Government takes steps to improve waterways following inaction

The government is changing its handling of the UK’s water quality, after the Environmental Audit Committee (EAC) published its recommendations.

In the EAC report, Water quality in rivers, it was suggested that long term investment in the sewerage network needs to be prioritised in the next water industry price review process.

Government ministers and the water industry regulator Ofwat agreed with this idea, which will allow for an overhaul of overloaded Victorian sewage infrastructure and increase the use of nature-based solutions.

The government has also said it will support industry-funded research into exactly what chemicals are present in England’s rivers before they can be properly cleaned up.

Recommendations to improve overflow monitoring to keep track of sewage discharge from combined sewer overflows were also made in the report, which the Environment Agency is taking forward.

green grass field near body of water during daytime

However, the government rejected the EAC’s proposal for industry to be required to install volume monitors to see the amount of untreated or partially treated sewage discharged.

Following the EAC report, the Environment Agency is reviewing how self-monitoring of wastewater treatment works by water companies is audited.

Increased funding is also being provided for extra inspectors, but there is a risk they will not have sufficient powers to enforce action against permit breaches and there will still not be enough inspectors for site visits.

Despite these moves, the government rejected EAC recommendations on agricultural pollution, which prevents 40% of UK rivers and bodies of water from achieving good ecological status, due to concerns nutrient neutrality policies could stall housebuilding. 

A proposal to ban planning permission for new intensive livestock units in areas with excessive nutrient pollution was also rejected.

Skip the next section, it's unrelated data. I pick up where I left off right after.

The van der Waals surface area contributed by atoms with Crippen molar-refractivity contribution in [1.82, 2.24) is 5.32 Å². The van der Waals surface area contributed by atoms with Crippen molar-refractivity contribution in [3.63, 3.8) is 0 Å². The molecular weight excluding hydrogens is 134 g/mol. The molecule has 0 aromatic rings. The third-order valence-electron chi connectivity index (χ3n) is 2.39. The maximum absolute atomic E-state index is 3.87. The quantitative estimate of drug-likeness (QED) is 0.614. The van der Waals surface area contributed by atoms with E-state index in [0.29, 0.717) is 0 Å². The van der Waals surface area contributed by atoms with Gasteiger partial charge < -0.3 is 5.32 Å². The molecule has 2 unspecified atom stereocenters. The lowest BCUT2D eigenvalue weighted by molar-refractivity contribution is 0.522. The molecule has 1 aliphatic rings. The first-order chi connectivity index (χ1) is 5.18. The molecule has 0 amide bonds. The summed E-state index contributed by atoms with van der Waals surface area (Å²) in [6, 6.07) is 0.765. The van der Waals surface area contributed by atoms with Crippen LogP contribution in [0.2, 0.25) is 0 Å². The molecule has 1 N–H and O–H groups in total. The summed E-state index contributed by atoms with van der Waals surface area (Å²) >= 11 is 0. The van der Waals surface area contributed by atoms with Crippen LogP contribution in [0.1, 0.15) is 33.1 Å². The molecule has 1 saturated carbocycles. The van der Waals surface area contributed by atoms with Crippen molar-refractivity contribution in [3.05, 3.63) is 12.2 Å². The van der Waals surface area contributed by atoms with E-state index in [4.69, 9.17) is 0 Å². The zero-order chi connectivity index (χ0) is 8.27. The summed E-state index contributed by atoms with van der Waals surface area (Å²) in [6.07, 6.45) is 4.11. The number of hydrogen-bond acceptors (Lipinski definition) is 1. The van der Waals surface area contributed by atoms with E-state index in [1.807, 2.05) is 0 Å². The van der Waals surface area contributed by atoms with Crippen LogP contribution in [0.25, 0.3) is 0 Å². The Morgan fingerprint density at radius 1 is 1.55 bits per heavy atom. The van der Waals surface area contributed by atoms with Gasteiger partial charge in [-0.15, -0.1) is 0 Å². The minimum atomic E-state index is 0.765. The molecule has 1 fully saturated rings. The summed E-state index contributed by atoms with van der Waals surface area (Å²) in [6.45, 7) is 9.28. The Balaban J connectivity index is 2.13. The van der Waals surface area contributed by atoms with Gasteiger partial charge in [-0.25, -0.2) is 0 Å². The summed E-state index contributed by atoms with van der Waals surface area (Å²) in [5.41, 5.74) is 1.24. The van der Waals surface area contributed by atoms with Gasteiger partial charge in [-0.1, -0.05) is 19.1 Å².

The EAC is still awaiting responses from ministers to the consultations on fats, oils, greases, wet wipes and sanitary products, but a recommendation to include voluntary targets to reduce microplastic pollution from textiles was rejected.

Environmental Audit Committee Chairman, Rt Hon Philip Dunne MP, said: ‘Improving water quality in our rivers is not an easy task and will not be solved overnight. In 2021, sewage poured into our waterways over 370,000 times: this is simply unacceptable. But the Government has clearly been listening and Ministers have shown a determination to engage constructively with the Committee’s recommendations.

‘Enforcement of permit conditions is crucial, and the Committee will in due course be examining the capacity of the relevant agencies to deliver effective environmental protection in this area. I look forward to evaluating the further action on effective monitoring of sewage discharges promised at the next update of the Government’s 25 Year Environment Plan.‘This is a critical period for transforming human impact on our waterways and I welcome the way in which the Government is engaging and seeking to put right the indifference of successive previous administrations. The Committee will continue to hold the Government, its arms-length bodies and the water companies to account as they implement these plans to improve the water quality in England’s rivers.’ 

Photo by Callum Blacoe


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